Hotels usually swipe your card, and put through a dummy transaction, or take some money and reverse the debit later, so no one has your card details.

I think hotel is compromising all data protection guidelines, and fear for staff who are very vulnerable to accusations of fraud, as well Us to actual fraud.

I work in a HQ of a bank, and we’re given regular training on data protection, and this doesn’t sit easy with me.

We have cancelled our cards. It’s a small hotel group (4), and is “company policy” apparently - I think I’ll email and complain, for the staff’s sake as much as ours.

I also didn’t like that the room key fob had the name of the hotel and our room number on it. Will mention that too.

It was a slightly old fashioned hotel.

Heratnumber7 Mon 13-Nov-17 19:57:48

I can’t see what difference it makes whether it was a debit or credit card. Same DP stuff.

BritInUS1 Mon 13-Nov-17 19:58:29

YABU this is normal practice. I can't believe that you have cancelled your cards

CotswoldStrife Mon 13-Nov-17 19:59:14

Standard practice, we've stayed in places that have pre-authorised amounts as well that take a while to come back!

They have always been swiped though - did you ask them not to swipe it but copy the details instead?

NorthCoast Mon 13-Nov-17 19:59:57

It's been a while since I've worked in this area, but it used to be that you were not allowed to store the 3-digit CVC in any form, which would include writing it down, so that's a potential compliance breach.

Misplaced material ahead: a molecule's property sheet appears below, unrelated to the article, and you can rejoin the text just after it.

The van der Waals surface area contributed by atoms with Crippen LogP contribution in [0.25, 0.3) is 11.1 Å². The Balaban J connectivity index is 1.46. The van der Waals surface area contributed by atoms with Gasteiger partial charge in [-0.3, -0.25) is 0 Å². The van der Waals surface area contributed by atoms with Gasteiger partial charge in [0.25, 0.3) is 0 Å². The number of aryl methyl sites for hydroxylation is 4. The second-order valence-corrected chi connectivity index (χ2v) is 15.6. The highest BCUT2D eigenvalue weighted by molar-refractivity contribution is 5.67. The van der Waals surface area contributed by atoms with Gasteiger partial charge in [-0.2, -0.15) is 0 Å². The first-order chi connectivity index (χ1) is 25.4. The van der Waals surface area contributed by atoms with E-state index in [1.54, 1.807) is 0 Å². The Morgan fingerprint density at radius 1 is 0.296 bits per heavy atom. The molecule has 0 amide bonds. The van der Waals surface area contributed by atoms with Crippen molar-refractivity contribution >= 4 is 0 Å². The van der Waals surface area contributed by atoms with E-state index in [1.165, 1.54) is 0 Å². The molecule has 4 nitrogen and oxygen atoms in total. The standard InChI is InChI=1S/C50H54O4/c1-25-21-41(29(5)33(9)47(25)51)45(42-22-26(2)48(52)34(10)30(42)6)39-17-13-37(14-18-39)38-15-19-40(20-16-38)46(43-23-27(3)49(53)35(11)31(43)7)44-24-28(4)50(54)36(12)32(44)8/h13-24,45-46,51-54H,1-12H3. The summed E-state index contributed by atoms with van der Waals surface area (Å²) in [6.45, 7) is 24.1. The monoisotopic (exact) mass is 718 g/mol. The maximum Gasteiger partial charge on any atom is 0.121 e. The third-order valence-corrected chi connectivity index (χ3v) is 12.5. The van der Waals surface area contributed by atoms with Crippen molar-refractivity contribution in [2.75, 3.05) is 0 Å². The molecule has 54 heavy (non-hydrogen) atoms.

treaclesoda Mon 13-Nov-17 20:04:08

I've always had my card swiped but I've never had anyone take a photocopy of it. Or not that I am aware of anyway.

Sayyouwill Mon 13-Nov-17 20:04:59

@NorthCoast you are correct. We’re not allowed to ask for them over the phone.
This makes me think that the staff member was new and as you would usually give the 3 digit security number when a card was being processed over the phone with places like ‘just eat’, so maybe they were worried and took down too many details.

Regardless the paperwork will be shredded.

Jayne35 Mon 13-Nov-17 20:09:47

I work in a hotel, taking card details to enter on the system (then encrypted) is normal practice, for additional charges, no shows etc. They should not have written down the security code though. With regard to the hotel name, room number on the key you would be surprised at the amount of people forgetting their room number and of course it would have the hotel on, especially an older hotel without electronic locks. So by all means complain to the hotel management, but only about the code being written down.

FluttershysCutieMark Mon 13-Nov-17 20:12:44

Really?! You don't like that the key has the hotel name and room number? Now your just looking for problems to complain about OP.